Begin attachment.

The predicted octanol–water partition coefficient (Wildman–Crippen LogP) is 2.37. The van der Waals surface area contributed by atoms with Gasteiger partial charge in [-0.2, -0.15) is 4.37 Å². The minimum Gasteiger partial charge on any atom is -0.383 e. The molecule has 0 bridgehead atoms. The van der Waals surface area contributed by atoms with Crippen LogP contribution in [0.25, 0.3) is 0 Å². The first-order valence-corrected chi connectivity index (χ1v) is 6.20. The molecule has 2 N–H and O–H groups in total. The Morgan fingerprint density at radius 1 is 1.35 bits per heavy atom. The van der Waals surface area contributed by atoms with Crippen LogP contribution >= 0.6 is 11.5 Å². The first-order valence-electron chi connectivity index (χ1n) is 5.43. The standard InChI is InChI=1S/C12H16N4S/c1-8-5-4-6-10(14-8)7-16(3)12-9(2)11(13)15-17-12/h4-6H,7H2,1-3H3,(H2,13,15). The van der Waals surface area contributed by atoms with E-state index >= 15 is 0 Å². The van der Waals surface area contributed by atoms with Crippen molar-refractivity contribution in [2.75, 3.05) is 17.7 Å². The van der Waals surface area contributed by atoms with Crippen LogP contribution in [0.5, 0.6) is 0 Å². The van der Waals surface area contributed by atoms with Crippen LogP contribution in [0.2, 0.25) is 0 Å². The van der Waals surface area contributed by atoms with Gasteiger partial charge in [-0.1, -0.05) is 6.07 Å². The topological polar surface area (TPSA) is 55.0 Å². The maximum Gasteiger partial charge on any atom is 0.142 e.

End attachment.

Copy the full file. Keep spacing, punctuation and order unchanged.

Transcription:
The predicted octanol–water partition coefficient (Wildman–Crippen LogP) is 2.37. The van der Waals surface area contributed by atoms with Gasteiger partial charge in [-0.2, -0.15) is 4.37 Å². The minimum Gasteiger partial charge on any atom is -0.383 e. The molecule has 0 bridgehead atoms. The van der Waals surface area contributed by atoms with Crippen LogP contribution in [0.25, 0.3) is 0 Å². The first-order valence-corrected chi connectivity index (χ1v) is 6.20. The molecule has 2 N–H and O–H groups in total. The Morgan fingerprint density at radius 1 is 1.35 bits per heavy atom. The van der Waals surface area contributed by atoms with Crippen LogP contribution >= 0.6 is 11.5 Å². The first-order valence-electron chi connectivity index (χ1n) is 5.43. The standard InChI is InChI=1S/C12H16N4S/c1-8-5-4-6-10(14-8)7-16(3)12-9(2)11(13)15-17-12/h4-6H,7H2,1-3H3,(H2,13,15). The van der Waals surface area contributed by atoms with E-state index >= 15 is 0 Å². The van der Waals surface area contributed by atoms with Crippen molar-refractivity contribution in [2.75, 3.05) is 17.7 Å². The van der Waals surface area contributed by atoms with Crippen LogP contribution in [0.5, 0.6) is 0 Å². The van der Waals surface area contributed by atoms with Crippen LogP contribution in [0.2, 0.25) is 0 Å². The van der Waals surface area contributed by atoms with Gasteiger partial charge in [-0.1, -0.05) is 6.07 Å². The topological polar surface area (TPSA) is 55.0 Å². The maximum Gasteiger partial charge on any atom is 0.142 e.